This is best interpreted as a lesson in why serious IT security is so rare.
It's hard for amateurs (e.g. 99% of IT managers) to understand what they need to do; security specialists (like network specialists) are exceptionally hard to understand, even by the standards of IT tech staff; and it's relatively expensive to set up and maintain good security.
Until people start caring about IT security (instead of just pretending) this kind of thing will remain the norm.
Eh, I find its usually one of 2 things. Either your getting audited regularly and your in CYA mindset or your one of those groups that gives no shits because you have little oversight and just cut corners. This sounds like their shop was the latter, and their security guy was prob just snoozing away as they were likely their own accreditor.
Some things that caught my eye in the (very few) articles and posts I read on this topic:
The US State Department appears to have major problems with security policy in general:
* There were numerous mentions of information that was originally ok to send in an email, and was then reclassified to a higher level later. Similarly there were differences in classification level between different US Government organizations were mentioned, with State normally the one that was least cautious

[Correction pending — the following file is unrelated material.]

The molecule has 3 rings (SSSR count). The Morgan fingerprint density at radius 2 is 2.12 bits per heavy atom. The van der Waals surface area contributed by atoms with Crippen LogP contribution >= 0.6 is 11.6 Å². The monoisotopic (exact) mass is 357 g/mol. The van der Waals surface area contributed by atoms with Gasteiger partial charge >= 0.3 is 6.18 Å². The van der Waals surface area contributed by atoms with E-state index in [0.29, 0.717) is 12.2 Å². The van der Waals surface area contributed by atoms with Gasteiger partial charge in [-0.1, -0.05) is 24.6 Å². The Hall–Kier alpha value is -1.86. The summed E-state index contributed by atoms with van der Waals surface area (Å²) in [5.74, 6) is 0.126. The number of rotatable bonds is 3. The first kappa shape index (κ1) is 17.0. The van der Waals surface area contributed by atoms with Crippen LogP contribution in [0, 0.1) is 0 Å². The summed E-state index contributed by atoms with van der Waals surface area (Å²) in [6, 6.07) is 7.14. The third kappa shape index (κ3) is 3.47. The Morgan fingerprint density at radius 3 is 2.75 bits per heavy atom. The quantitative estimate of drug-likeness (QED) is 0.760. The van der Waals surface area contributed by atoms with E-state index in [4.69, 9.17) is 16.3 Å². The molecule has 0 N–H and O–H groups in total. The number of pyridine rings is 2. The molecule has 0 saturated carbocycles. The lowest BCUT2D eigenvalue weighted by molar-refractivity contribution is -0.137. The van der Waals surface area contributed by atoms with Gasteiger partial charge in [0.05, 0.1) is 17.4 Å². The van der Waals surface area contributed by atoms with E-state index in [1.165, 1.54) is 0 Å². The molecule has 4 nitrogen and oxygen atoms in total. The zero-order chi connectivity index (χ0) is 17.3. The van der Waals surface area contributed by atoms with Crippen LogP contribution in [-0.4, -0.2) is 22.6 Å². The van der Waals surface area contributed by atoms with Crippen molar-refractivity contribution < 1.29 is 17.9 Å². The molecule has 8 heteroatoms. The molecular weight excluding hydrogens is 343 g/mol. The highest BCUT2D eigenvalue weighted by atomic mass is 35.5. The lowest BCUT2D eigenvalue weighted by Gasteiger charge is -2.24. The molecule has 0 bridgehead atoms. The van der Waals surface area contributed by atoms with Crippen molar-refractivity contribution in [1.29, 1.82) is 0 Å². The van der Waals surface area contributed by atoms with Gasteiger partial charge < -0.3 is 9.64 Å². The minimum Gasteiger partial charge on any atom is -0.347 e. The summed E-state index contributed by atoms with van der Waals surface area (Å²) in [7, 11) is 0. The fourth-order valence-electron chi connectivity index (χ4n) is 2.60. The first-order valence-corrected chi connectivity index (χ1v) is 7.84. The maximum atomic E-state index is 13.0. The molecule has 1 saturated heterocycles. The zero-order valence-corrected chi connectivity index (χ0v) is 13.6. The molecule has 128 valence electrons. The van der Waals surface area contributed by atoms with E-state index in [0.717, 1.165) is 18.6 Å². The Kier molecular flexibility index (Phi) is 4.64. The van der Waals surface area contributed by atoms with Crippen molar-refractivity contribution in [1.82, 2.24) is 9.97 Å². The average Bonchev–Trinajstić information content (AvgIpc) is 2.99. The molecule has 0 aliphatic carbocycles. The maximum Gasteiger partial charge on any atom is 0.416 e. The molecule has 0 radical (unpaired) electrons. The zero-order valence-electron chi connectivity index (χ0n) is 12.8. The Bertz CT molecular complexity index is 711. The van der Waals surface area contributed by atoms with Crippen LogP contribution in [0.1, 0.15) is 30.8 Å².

* At least one of Clinton's predecessors (Colin Powell?) used a private email server - so either there wasn't a policy against it, or policy enforcement even at that simple level wasn't serious
Neither of these are necessarily implementation failures as such - they are indications of "security theater".
The first means that incoming emails can become problematic - this effectively delegates security to the receiver rather than a serious process/system - of course it will fail sometimes. The second suggests that there might be rules, but they're not applied to everybody.
After I read those I stopped paying attention to the details /lol.
It was obvious there would be a few stored emails that weren't correctly secure. Percentage-wise it actually wasn't many, which suggests Clinton herself is quite careful. But that's the thing with serious security - if it's not 100% effective it fails, so depending on individuals to always act correctly is impractical.
It was equally obvious they'd never be able to prove their network security and authorization were at least as good as the organization's standard email servers.